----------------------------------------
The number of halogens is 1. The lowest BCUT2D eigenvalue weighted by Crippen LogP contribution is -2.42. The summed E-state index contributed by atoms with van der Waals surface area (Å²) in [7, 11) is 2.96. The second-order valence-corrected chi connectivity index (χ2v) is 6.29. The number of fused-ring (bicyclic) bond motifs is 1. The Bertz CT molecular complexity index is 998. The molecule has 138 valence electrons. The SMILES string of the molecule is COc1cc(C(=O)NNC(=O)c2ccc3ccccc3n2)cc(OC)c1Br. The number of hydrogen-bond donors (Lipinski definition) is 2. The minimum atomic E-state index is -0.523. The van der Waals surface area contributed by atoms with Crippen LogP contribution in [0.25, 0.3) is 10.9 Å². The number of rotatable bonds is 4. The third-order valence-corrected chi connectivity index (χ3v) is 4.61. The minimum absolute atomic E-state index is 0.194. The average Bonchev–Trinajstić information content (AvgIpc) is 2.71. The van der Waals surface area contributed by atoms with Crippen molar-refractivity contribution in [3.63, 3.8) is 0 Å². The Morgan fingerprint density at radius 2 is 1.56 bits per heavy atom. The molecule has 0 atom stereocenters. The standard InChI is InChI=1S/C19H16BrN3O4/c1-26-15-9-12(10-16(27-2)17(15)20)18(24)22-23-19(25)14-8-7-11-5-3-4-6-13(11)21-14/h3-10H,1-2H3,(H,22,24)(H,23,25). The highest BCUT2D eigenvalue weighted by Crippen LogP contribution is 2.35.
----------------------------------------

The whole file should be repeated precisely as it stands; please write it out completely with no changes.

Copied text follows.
The number of halogens is 1. The lowest BCUT2D eigenvalue weighted by Crippen LogP contribution is -2.42. The summed E-state index contributed by atoms with van der Waals surface area (Å²) in [7, 11) is 2.96. The second-order valence-corrected chi connectivity index (χ2v) is 6.29. The number of fused-ring (bicyclic) bond motifs is 1. The Bertz CT molecular complexity index is 998. The molecule has 138 valence electrons. The SMILES string of the molecule is COc1cc(C(=O)NNC(=O)c2ccc3ccccc3n2)cc(OC)c1Br. The number of hydrogen-bond donors (Lipinski definition) is 2. The minimum atomic E-state index is -0.523. The van der Waals surface area contributed by atoms with Crippen LogP contribution in [0.25, 0.3) is 10.9 Å². The number of rotatable bonds is 4. The third-order valence-corrected chi connectivity index (χ3v) is 4.61. The minimum absolute atomic E-state index is 0.194. The average Bonchev–Trinajstić information content (AvgIpc) is 2.71. The van der Waals surface area contributed by atoms with Crippen molar-refractivity contribution in [3.63, 3.8) is 0 Å². The Morgan fingerprint density at radius 2 is 1.56 bits per heavy atom. The molecule has 0 atom stereocenters. The standard InChI is InChI=1S/C19H16BrN3O4/c1-26-15-9-12(10-16(27-2)17(15)20)18(24)22-23-19(25)14-8-7-11-5-3-4-6-13(11)21-14/h3-10H,1-2H3,(H,22,24)(H,23,25). The highest BCUT2D eigenvalue weighted by Crippen LogP contribution is 2.35.